Everybody has heard that a trip (or a series of trips) to the chiropractor can help with back pain, cricks in the neck and headaches. But did you know that chiropractic care is also helpful for many other ailments?
Do you experience pain while chewing or nagging headaches, often peaking in pressure at the sides or in the front of your face? Perhaps a dysfunction in your temporomandibular joint (or call it TMJ because it is a mouthful) is to blame. Temporomandibular joint disorders (TMD) are one of the many problems a chiropractor may be able to assist with. But what is this disorder, how do you know if you have it and how can a chiropractor help?
What is TMJ?
The term temporomandibular joint disorder is commonly shortened and referred to as TMJ by patients, while a dentist or chiropractor in Tucker, GA more commonly refers to it as a temporomandibular disorder or TMD. TMJ (when being used to refer to the disorder) or TMD describes a group on jaw disorders that occur when the connecting point between the jaw and skull becomes swollen and painful. The temporomandibular joint acts like a sliding hinge enables the mouth to open and close, allowing the jaw to move up and down and side to side (including chewing, talking and yawning).
What Causes TMJ Pain?
The bones of this joint are separated by cartilage that helps to keep jaw movements smooth. If muscles become irritated, the disc can be displaced. The smoothness of the cartilage can also be disrupted by conditions such as arthritis or other joint disease. Other causes of TMD symptoms can include:
- Chewing gum
- Eating “rubbery” foods
- Muscle tightness
- Excessive talking
- Jaw injury
Symptoms of TMJ
The most common symptoms of TMJ pain include:
- Joint tenderness
- Muscle tenderness
- Inability to open the jaw widely
Some people with temporomandibular joint disorders also experience headaches and neck pain. In rare cases, patients have been known to experience subtle dizziness.
TMJ pain is classified into three category types. The most common type is called myofascial pain, which is a pain in the muscles that control the jaw as well as connect the neck and shoulder muscles. The second type of pain is attributed to internal derangement within the joint or a displaced or dislocated disc. The third type of pain is due to a degenerative joint disease of the jaw, such as arthritis.
There are some factors that can influence the onset of TMD or the risk of its development: stress, jaw injury or grinding and clenching of the teeth (called bruxism).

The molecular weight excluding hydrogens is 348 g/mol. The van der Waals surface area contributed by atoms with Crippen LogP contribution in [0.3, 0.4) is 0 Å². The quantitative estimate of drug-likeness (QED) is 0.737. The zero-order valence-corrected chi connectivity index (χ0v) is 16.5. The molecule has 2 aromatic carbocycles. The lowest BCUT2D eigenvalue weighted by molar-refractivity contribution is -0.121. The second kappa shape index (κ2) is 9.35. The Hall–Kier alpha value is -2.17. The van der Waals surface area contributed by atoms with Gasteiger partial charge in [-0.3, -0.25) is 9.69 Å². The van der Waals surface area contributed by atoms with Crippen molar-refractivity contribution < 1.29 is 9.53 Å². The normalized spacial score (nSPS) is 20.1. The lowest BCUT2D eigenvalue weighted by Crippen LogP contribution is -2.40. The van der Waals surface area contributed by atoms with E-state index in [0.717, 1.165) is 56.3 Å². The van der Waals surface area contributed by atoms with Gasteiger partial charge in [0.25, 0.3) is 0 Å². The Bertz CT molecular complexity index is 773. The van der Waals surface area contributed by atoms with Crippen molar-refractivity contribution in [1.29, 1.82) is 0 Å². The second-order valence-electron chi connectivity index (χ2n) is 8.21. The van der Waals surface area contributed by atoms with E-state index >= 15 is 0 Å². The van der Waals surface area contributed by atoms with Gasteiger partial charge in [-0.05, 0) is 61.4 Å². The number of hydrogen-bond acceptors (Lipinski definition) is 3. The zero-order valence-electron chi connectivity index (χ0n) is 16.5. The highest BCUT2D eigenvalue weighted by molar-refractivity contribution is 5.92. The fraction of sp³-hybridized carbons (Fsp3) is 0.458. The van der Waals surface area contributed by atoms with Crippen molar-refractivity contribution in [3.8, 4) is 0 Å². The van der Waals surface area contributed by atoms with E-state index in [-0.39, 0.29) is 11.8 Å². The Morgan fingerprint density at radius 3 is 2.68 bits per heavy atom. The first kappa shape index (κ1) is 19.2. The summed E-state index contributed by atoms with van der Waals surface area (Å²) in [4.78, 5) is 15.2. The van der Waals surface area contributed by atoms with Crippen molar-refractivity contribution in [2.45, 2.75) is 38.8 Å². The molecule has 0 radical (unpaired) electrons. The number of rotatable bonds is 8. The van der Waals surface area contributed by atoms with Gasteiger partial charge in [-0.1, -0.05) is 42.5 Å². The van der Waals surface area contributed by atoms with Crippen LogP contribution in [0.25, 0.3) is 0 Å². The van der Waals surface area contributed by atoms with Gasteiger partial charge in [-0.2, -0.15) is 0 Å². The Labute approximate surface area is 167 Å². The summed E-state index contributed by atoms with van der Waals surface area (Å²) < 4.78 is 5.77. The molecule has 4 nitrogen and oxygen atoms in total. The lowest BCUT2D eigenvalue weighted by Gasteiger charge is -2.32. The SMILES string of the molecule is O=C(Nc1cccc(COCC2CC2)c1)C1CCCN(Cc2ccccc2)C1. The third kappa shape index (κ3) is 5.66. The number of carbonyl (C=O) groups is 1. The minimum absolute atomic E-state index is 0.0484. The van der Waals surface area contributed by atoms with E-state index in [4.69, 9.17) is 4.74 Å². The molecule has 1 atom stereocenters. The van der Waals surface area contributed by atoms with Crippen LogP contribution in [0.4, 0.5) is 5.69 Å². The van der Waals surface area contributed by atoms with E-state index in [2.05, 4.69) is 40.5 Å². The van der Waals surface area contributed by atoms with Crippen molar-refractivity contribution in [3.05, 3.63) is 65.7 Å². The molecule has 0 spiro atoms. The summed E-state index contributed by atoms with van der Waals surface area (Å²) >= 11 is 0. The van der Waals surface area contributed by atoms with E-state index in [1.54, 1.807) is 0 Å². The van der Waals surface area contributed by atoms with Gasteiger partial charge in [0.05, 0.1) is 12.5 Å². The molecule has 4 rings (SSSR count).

Treatments for TMD from chiropractors in Tucker, GA
According to the National Institute of Dental and Craniofacial Research, treatments for temporomandibular joint disorder may include taking anti-inflammatory and pain medications, avoiding extreme jaw movements, applying ice packs, avoiding chewing gum, reducing stress and/or eating soft foods. Dental splints and physical therapy may also benefit people suffering from TMD. Gentle stretching of the jaw can also help with increasing range of movement in individuals who lose the ability to fully open their mouths as the result of TMJ pain. Manipulation of bones and muscles in the neck has also been proven to help sufferers of TMJ pain.
A chiropractor in Tucker, GA is an expert on muscles and joints and can assess a patient’s TMD and determine the best course of pain management. One of the common methods of doing so is to perform a technique called intraoral myofascial release. During this process, the practitioner releases the SCM, temporalis and digastric muscles that surround the joint by accessing them from the inner side of a patient’s cheek, thus decreasing tension and hopefully a decrease in pain.
Chiropractors may also be able to help by alleviating dysfunction and tension in the highest bones in the spine. Often a percussion instrument is used to reduce nerve interference that could contribute to TMD.
Patients with TMD may need to visit a TMJ chiropractor multiple times to begin to experience an alleviation of pain symptoms. It may be required of the patient to visit their chiropractor regularly to regularly manage their symptoms of TMD.